According to the project’s website, they propose to provide a solution to the problem by addressing each of the seven barriers to success:

  1. Using germplasm from the public and private sectors, breed for quality improvements (taste, color, ease of harvest, disease resistance) desired by East Coast growers and consumers.
  2. Establish regional testing sites to screen performance of new material under a range of East Coast conditions. Identify breeding lines with potential for further development and elite lines for release.
  3. Release varieties that extend the growing window and increase quality and yield.
  4. Produce sufficient hybrid seed of new commercial varieties. The process includes identifying hybrid-specific techniques to obtain high seed production as well as contracting seed production to match expected demand.
  5. Develop a reliable grower base to supply markets. Provide Extension guidance to new broccoli growers. Revise and expand broccoli production recommendations. Develop grower networks in different regions that can supply a whole delivery window and a set of grower networks that can supply year-round.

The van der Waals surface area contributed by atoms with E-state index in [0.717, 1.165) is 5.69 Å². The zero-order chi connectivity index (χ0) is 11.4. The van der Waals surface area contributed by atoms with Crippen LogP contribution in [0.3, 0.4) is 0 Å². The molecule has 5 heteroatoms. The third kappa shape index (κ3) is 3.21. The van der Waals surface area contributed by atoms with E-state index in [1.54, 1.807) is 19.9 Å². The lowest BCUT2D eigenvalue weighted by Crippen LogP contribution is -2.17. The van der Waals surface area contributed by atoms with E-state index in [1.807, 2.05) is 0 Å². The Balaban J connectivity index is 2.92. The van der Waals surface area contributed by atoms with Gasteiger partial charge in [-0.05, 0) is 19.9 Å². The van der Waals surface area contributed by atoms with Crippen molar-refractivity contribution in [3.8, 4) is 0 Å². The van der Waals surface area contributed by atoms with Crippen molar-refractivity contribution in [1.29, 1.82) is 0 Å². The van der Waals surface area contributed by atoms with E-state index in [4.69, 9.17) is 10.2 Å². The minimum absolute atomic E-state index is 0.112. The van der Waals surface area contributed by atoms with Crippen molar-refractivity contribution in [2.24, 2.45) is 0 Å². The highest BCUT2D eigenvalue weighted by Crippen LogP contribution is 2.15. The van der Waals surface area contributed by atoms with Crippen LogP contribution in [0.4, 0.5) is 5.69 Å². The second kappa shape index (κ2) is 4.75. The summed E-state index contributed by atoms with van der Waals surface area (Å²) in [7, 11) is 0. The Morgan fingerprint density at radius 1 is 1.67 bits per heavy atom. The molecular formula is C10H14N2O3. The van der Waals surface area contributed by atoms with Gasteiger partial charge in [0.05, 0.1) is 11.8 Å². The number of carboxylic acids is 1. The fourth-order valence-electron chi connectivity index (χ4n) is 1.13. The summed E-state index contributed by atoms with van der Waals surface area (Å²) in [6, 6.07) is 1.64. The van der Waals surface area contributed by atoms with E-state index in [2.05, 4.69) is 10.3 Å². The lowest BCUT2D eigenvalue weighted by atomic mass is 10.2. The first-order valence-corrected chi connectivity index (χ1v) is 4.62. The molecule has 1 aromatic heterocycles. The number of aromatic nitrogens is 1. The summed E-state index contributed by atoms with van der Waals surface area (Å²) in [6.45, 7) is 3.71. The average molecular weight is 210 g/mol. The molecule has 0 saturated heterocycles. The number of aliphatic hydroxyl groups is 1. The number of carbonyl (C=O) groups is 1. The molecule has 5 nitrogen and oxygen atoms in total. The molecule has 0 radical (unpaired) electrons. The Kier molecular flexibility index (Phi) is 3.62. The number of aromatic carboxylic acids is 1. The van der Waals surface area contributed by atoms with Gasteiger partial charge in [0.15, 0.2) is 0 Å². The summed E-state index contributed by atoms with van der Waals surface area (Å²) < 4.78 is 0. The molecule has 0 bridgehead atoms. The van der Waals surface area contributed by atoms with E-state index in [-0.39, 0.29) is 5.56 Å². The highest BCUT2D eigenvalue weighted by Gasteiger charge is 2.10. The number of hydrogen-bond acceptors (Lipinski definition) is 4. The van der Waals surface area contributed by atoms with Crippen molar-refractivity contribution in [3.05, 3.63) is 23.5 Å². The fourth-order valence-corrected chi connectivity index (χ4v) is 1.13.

6. Establish a distribution system. Identify and develop infrastructure for packing, cooling and shipping. Connect distributors with supplier networks and wholesale customers, building on existing networks. Begin by testing with small volumes from a few source regions, ultimately supplying all year.
  7. Foster and evaluate retail acceptance. Assess Eastern consumer acceptance of appearance variation and willingness to pay for locally grown attribute. Test market to establish relationships with suppliers and build confidence in ability to supply promised volume and quality.